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    Re: Manufacturing jobs - Read post before voting!

    Quote Originally Posted by cpwill View Post

    considering we didn't fully recover until the 1950's, after he was dead, how, precisely, did he do that?
    Because it's the Politically Correct thing to believe. He was in a wheelchair after all.

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    Re: Manufacturing jobs - Read post before voting!

    I posted this

    I cannot help but be reminded of one the most successful economic lessons from our history that applies here. Henry Ford came to the realization that if the automobile was to ever be anything but a rich mans toy, he needed to sell them to the same audience that built his cars. The result was the birth of the five dollar day at a time when other car makers were paying half of that.
    the immediate response was




    Quote Originally Posted by cpwill View Post
    yes. Ford did that along with a number of other industrialists, at the behest of President Hoover. Roosevelt continued the policy of attempting to jack up wages in an attempt to have them buy more stuff and spur the economy (demand side economics, if you will).

    the result, of course, was 25% unemployment and a Great Depression.
    NO. The five dollar day was started in 1914 when Woodrow Wilson was President of the USA.
    Last edited by haymarket; 01-26-11 at 10:30 AM.
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    Re: Manufacturing jobs - Read post before voting!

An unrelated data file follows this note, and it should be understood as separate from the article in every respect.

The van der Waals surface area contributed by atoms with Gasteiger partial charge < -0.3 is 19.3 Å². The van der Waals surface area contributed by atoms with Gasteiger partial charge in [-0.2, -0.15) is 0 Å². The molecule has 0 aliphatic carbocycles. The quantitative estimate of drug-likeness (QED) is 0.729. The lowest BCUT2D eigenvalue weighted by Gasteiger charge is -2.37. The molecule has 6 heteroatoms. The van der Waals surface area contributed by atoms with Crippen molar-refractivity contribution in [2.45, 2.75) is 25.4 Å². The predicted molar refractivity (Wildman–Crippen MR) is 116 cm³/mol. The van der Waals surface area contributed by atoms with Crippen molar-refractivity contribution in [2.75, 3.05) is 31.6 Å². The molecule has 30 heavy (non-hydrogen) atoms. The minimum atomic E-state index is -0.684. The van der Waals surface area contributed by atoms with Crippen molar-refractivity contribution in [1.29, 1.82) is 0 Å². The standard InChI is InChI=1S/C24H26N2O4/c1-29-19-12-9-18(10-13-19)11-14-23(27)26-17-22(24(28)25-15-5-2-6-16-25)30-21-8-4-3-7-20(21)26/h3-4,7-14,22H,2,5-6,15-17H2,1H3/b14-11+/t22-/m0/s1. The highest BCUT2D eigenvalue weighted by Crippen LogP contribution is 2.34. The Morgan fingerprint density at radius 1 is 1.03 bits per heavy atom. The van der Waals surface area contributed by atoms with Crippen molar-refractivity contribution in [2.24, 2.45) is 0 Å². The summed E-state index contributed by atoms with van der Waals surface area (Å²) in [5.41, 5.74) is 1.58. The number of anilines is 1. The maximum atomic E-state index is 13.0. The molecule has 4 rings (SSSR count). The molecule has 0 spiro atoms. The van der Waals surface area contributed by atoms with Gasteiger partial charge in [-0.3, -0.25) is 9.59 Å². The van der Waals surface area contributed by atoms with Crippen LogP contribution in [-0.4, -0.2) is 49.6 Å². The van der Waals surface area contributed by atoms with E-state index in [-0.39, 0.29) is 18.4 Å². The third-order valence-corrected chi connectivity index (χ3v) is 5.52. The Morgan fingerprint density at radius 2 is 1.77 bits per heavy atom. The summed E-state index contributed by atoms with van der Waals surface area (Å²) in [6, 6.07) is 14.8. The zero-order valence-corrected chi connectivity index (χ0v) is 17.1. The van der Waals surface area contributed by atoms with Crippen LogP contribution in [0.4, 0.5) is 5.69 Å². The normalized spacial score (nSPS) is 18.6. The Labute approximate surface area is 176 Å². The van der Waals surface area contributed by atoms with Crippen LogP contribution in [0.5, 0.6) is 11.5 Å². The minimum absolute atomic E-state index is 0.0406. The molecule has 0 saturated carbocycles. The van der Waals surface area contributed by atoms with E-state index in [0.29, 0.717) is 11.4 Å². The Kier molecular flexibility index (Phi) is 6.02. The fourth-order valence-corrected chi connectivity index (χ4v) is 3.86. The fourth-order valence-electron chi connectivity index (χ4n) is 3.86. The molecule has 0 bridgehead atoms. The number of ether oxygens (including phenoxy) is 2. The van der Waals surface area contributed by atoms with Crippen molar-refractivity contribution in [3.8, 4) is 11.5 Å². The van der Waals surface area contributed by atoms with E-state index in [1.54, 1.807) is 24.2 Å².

ah. i was referencing this:

    ..Hoover's views on wage policy, and his interpretation of the fact that high wages and prosperity go hand in hand, also were different. A number of economists today interpret high real wages as reflecting high worker productivity that results from a skilled labor force working with a large stock of capital and efficient technologies. In other words, worker productivity drives real wages and prosperity. But Hoover interpreted this correlation differently and believed that increasing wages in and of themselves were important for promoting prosperity, while he apparently discounted the impact of raising wages above worker productivity on business hiring decisions.

    Hoover's policy views set the stage for meetings he held at the White House with major industry in late 1929 that included General Motors ( GMGMQ.PK - news - people ), Ford ( F - news - people ), U.S. Steel ( X - news - people ) and DuPont ( DD - news - people ), and advised them not to cut wages. Hoover told industry that maintaining wage levels would minimize the severity of a downturn and help him keep peace with labor. Hoover then asked labor leaders not to strike and to withdraw requests for higher wages. Following these meetings, industry publicly acknowledged their compliance with Hoover's wage program as they held wage rates fixed.

    But declining prices and productivity, coupled with Hoover's program of fixing wages, significantly increased industrial labor costs. Shortly after Hoover's meetings, the industrial sector began to contract rapidly. Between October 1929 and September 1930, industrial hours worked had declined by nearly 30%. Thus, the industrial sector was severely depressed about a year into the Depression, before most of the large declines in the money supply emphasized by Milton Friedman and Anna Schwartz, and before most of the banking panics emphasized by Federal Reserve Chair Ben Bernanke.

    As the industrial decline intensified, industry leaders asked Hoover if he would support wage cuts that were proportional to the deflation that had occurred. But Hoover did not support industry requests, despite increasing criticism from various quarters that his program was keeping wages far above their market-clearing levels....